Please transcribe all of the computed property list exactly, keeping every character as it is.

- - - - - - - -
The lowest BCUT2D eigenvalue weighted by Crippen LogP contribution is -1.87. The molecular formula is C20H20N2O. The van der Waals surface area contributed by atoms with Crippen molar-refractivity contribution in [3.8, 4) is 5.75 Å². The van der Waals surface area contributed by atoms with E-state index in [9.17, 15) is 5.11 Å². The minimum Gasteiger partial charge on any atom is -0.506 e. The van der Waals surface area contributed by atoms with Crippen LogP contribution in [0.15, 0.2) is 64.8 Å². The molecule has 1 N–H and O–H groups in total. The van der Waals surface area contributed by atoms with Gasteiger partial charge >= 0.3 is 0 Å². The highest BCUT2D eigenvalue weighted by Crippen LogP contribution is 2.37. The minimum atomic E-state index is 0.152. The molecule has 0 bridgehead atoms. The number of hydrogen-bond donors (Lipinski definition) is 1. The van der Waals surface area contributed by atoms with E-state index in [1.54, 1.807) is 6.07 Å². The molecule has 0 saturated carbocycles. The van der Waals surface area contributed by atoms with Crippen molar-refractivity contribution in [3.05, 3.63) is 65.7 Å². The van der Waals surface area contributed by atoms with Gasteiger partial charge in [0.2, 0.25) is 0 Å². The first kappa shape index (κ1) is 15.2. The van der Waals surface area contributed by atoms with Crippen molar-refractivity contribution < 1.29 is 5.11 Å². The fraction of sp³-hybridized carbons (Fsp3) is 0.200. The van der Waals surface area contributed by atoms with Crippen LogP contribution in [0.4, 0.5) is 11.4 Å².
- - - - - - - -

The lowest BCUT2D eigenvalue weighted by Crippen LogP contribution is -1.87. The molecular formula is C20H20N2O. The van der Waals surface area contributed by atoms with Crippen molar-refractivity contribution in [3.8, 4) is 5.75 Å². The van der Waals surface area contributed by atoms with E-state index in [9.17, 15) is 5.11 Å². The minimum Gasteiger partial charge on any atom is -0.506 e. The van der Waals surface area contributed by atoms with Crippen LogP contribution in [0.15, 0.2) is 64.8 Å². The molecule has 1 N–H and O–H groups in total. The van der Waals surface area contributed by atoms with Gasteiger partial charge >= 0.3 is 0 Å². The highest BCUT2D eigenvalue weighted by Crippen LogP contribution is 2.37. The minimum atomic E-state index is 0.152. The molecule has 0 bridgehead atoms. The number of hydrogen-bond donors (Lipinski definition) is 1. The van der Waals surface area contributed by atoms with E-state index in [1.54, 1.807) is 6.07 Å². The molecule has 0 saturated carbocycles. The van der Waals surface area contributed by atoms with Crippen molar-refractivity contribution in [3.05, 3.63) is 65.7 Å². The van der Waals surface area contributed by atoms with Gasteiger partial charge in [0.2, 0.25) is 0 Å². The first kappa shape index (κ1) is 15.2. The van der Waals surface area contributed by atoms with Crippen molar-refractivity contribution < 1.29 is 5.11 Å². The fraction of sp³-hybridized carbons (Fsp3) is 0.200. The van der Waals surface area contributed by atoms with Crippen LogP contribution in [0.4, 0.5) is 11.4 Å².